While many social and sporting activities were banned during the May long weekend due to the COVID-19 pandemic, golf season in Saskatchewan was able to get underway with opening day on May 15 at courses across the Southwest.
The experience may have been slightly altered by social distancing rules, but golfers were still excited to get out on the course.
Amongst the most noticeable changes was a 12-minute gap between tee times to avoid congestion, no drink or snack carts on the course, no washrooms on the course, and the flag having to remain in place. Physical distancing of two metres between individuals is also mandatory, including a limit of one person per cart unless they are from the same household.
“It’s gone really well,” said Elmwood Golf & Country Club Head Professional Brennan Rumancik. “Obviously there is a lot of uncertainty around the world right now. With golf being one of the only sports that’s been allowed to come back we are going to be put under the microscope a little bit more, just to make sure we’re following all the protocols. Myself and the whole team at Elmwood have done countless hours of planning and lots of emails out to the membership and lots of social media posts to kind of show what we are doing. It’s went well. We opened on Friday and we haven’t had one complaint yet. Everybody has been enjoying the 12-minute tee times. The rounds of golf have actually been a little bit quicker just because we are spaced out a little bit more, so everybody is fairly happy.”
Elmwood was using pool noodles in the hole to open the season as the flagstick is not allowed to be touched or removed by golfers.
“We ordered those levers that pull the ball out. We did spend some money on it, but we think it’s going to make a much more enjoyable experience for your ball to actually go down into the hole. All you have to do is take your putter and there is a lever on the side of the flag and you lift up and your ball comes rolling out. It’s pretty neat and it will be nice to putt into a full hole,” Rumancik explained.
Rumancik said that there has been no pushback from golfers on the new rules.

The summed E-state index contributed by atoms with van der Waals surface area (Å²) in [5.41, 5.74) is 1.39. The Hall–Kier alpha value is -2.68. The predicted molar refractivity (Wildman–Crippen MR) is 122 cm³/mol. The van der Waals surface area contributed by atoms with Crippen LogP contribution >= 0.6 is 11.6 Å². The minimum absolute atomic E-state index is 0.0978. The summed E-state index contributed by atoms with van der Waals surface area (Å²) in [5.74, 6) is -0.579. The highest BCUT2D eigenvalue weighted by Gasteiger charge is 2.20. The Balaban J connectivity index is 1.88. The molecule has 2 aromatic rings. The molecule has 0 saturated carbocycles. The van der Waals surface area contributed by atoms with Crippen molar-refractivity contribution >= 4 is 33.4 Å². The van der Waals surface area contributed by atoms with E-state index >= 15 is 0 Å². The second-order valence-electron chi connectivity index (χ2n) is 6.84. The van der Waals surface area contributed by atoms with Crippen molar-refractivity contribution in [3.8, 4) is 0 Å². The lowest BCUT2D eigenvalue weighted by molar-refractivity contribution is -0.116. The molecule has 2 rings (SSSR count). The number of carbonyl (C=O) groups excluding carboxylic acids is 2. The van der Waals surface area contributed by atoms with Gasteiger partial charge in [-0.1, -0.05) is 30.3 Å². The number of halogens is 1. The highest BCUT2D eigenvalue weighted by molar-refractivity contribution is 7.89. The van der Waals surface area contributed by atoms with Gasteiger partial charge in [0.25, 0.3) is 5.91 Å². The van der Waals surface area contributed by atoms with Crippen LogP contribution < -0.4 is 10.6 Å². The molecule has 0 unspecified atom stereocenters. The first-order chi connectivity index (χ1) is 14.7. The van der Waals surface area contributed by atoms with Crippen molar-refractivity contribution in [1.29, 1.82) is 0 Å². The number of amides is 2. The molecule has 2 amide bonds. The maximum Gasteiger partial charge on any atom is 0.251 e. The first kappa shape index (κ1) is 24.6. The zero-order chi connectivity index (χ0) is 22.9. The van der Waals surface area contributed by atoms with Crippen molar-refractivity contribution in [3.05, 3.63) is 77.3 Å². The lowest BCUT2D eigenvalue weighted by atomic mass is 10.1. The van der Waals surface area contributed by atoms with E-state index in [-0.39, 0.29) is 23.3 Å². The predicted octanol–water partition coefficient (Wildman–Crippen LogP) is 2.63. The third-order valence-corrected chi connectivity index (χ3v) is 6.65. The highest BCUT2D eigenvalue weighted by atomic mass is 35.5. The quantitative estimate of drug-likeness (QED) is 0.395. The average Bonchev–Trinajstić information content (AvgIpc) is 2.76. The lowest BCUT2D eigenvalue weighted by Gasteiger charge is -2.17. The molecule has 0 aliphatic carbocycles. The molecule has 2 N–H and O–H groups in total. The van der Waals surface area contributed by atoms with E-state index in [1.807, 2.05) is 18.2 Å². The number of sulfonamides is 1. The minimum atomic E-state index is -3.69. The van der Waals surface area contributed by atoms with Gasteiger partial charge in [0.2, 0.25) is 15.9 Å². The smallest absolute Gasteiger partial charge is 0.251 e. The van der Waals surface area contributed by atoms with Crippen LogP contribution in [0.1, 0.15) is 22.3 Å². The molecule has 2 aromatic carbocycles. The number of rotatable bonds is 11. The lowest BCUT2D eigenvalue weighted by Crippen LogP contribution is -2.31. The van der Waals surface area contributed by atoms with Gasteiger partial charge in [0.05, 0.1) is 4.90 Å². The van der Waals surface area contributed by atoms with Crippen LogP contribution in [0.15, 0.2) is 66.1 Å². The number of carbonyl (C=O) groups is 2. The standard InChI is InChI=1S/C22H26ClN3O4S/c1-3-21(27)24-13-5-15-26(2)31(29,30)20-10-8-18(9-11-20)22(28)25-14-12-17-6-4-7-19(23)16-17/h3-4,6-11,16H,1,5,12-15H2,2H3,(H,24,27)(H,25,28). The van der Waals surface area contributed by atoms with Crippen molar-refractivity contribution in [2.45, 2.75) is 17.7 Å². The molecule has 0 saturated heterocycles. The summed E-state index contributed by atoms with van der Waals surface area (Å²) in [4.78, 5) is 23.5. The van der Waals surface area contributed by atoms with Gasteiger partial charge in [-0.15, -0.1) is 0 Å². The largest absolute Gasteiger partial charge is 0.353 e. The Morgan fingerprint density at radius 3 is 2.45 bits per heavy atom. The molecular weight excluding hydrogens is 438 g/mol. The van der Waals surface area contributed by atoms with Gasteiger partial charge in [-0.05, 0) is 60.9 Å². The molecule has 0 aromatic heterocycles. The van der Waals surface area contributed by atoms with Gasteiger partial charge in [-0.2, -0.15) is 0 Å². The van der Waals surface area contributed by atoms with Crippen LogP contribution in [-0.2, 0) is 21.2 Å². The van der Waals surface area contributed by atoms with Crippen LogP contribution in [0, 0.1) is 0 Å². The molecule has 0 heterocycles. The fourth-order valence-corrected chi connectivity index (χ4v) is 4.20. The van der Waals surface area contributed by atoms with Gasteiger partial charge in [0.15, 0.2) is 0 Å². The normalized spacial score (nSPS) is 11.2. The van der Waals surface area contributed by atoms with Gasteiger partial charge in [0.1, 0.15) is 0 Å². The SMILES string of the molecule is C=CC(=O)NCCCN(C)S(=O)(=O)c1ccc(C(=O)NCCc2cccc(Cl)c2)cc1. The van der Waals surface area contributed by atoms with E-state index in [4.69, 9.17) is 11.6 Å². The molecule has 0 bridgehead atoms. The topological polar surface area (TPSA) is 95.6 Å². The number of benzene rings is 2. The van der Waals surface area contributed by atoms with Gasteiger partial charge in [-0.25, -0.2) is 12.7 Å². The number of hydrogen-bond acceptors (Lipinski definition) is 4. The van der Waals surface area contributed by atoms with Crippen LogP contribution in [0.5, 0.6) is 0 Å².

“One of the biggest is only one person per cart. That’s been a challenge just because we only have 40 carts… We do get fairly close on running out of carts, but we’ve managed to order a couple in just to make sure that we don’t want people to show up and not have a cart, but we are also encouraging people to walk as well.”
Rumancik said that the opening four days were nearly booked up completely. “I anticipate the weekends being fairly busy this year as golf is one of the only things that we can do now, there is not a lot of stuff that we can just get out and do. I think golf is going to be a bit busier. If you’re thinking of playing, try to call a couple days ahead. Our guests are allowed to book three days ahead of time. Just always plan ahead.”
Swift Current’s Kyle McIntyre made it out for nine holes at the Streambank Golf Club in Eastend over the weekend.
“I always enjoy the first round of the year. It is typically my best then it goes downhill the rest of the summer. This year, for some reason, I was a bit apprehensive but once I played the first hole I relaxed.”
McIntyre said that the new rules were very apparent at the course.
“Arriving at the course the first thing you notice is that the clubhouse is closed and there is a mailbox slot and a sign indicating you can either e-transfer or put a cheque in the mail slot. There are no ball washers on the tee box and the cups in the hole are raised so you are putting into a pvc ring. Definitely more warning signage.”
McIntyre expects to be on the course more this season than in past years.
“Yes I absolutely am going to play more. With the prospect of the baseball season being shortened, modified, or cancelled due to social distancing and limiting gathering numbers I will definitely get outside with my son to golf.”
Swift Current’s George Bowditch was able to get out to the Chinook Golf Course for a round over the weekend.
“It felt great to get out on the golf course. It was nice to be outside doing something I have enjoyed for years,” he said.
He too noticed a few of the changes on the course.
“The biggest change that I noticed was having the holes filled with part of a pool noodle in them. I was a bit used to not touching the flag as last year you were able to putt with the flagstick in. You put up with changes like these because it is for the best choices for everyone. Staff were well informed and pleasant,”
The local golf enthusiast also expects to be on the course a lot this season.
“I plan to golf as much as I can this year as long as it remains safe and the facilities are managed the great way they are doing right now. I love to golf so this great.”